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BRC Proposed Draft Standards Ongoing Series—Online Education

January 2013

Options for delivering business degree programs have expanded over the last 10–15 years. As a result, the Blue Ribbon Committee on Accreditation Quality (BRC) created a task force to evaluate the span of online education and the potential impact on the future of accreditation. AACSB-accredited institutions are offering more degree programs in a variety of formats, targeting students of different backgrounds, using faculty with different types of qualifications, and utilizing tools to facilitate different types of experiences. The positive result is that business education and degrees have become more accessible to a wider range of student segments.

The BRC does not propose a separate standard on online/distance education for two reasons. First, it will be increasingly difficult to determine which programs involve distance education and which do not, particularly with the increase in hybrid delivery. Second, through carefully crafted language in the "Basis for Judgment" and "Guidance for Documentation" sections, the proposed standards are capable of addressing the most important factors related to quality in distance and online education across a broad array of curricula. In addition, delivery modes will continue to evolve quickly. The most common models of the future may not even exist today. The proposed standards and guidelines are written to be flexible and adaptable over time.

The key factors relevant to quality in online/distance education that are addressed in the Proposed Draft Standards are the following:

Engagement/Interaction: At the heart of quality programs are student-to-student, student-to-faculty, and faculty-to-faculty interactions. Students and faculty must not engage solely with computers, devices, or teaching materials, but rather use them as a medium through which they can interact meaningfully with others in the learning environment.

Staffing and Division of Labor: The school's teaching/learning model has implications for staffing and division of labor to accomplish tasks necessary to design, deliver, assess, and improve programs. There is no single model that works best for distance delivery. Models may include (but not require) instructional designers, language specialists, media specialists, product managers, faculty teams, research experts, learning technology/platform experts, etc. The need for appropriate training and development for faculty and staff is also emphasized.

Socialization Process: With distributed learners there is a need for socialization, or highly structured processes to familiarize them with all of the modalities involved and orient them to the program. The BRC emphasizes that different models for distance education would utilize different approaches to socialization, building on the strengths of the school and on the strengths of the faculty and staff engaged in the learning process.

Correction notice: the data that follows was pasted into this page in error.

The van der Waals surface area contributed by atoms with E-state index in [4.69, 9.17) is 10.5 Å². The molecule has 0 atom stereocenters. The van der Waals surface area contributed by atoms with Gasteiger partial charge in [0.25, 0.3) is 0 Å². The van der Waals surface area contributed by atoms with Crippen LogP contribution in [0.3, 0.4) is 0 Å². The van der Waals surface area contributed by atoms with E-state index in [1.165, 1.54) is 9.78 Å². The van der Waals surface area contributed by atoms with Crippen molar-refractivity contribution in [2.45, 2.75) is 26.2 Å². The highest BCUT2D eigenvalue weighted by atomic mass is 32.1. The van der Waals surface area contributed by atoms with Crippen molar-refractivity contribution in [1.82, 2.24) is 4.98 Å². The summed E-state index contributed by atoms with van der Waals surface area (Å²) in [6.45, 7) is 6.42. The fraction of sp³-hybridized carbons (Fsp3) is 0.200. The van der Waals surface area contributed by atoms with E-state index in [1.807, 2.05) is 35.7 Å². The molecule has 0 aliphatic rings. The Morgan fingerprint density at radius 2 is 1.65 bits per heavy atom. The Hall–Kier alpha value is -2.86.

Faculty: The concept of faculty qualifications takes on new dimensions when pedagogy must adapt to learning contexts that vary significantly from traditional professor-centric classroom learning. Assessing faculty qualifications has become much more complex because of the variety of learning models that involve distance education and other non-traditional learning processes. There is a heightened need for processes for managing and developing faculty to support quality in a variety of delivery models.

Oversight, Monitoring, Assessment/Improvement: There are many issues related to student participation and performance (e.g., integrity and security) that require appropriate systems and policies. It is very important to monitor and support student progression through degree programs. As with any program, distance education must incorporate mechanisms to ensure learning goals are met, collect feedback about the experience, and modify and improve programs based on those findings.

Technology/Learning Platform: The technology to support distance learning—and other technology-enabled learning models—has changed dramatically in the last decade, and continues to evolve and improve. In fact, it is reasonable to suggest that new technology development generally outpaces its adoption by schools, and that faculty/staff skill in using the learning technologies lags its development and implementation.

Online and distance education will continue to have an impact on the structure and finances of the industry. It is challenging us to think differently about how we develop faculty—for the implications of distance education are hardly limited to teaching and learning. As the BRC believes these factors are not unique to teaching/learning models involving distance or online education, the proposed approach to integration generalizes expectations so they are applicable and relevant to any teaching/learning model rather than specific to distance/online education.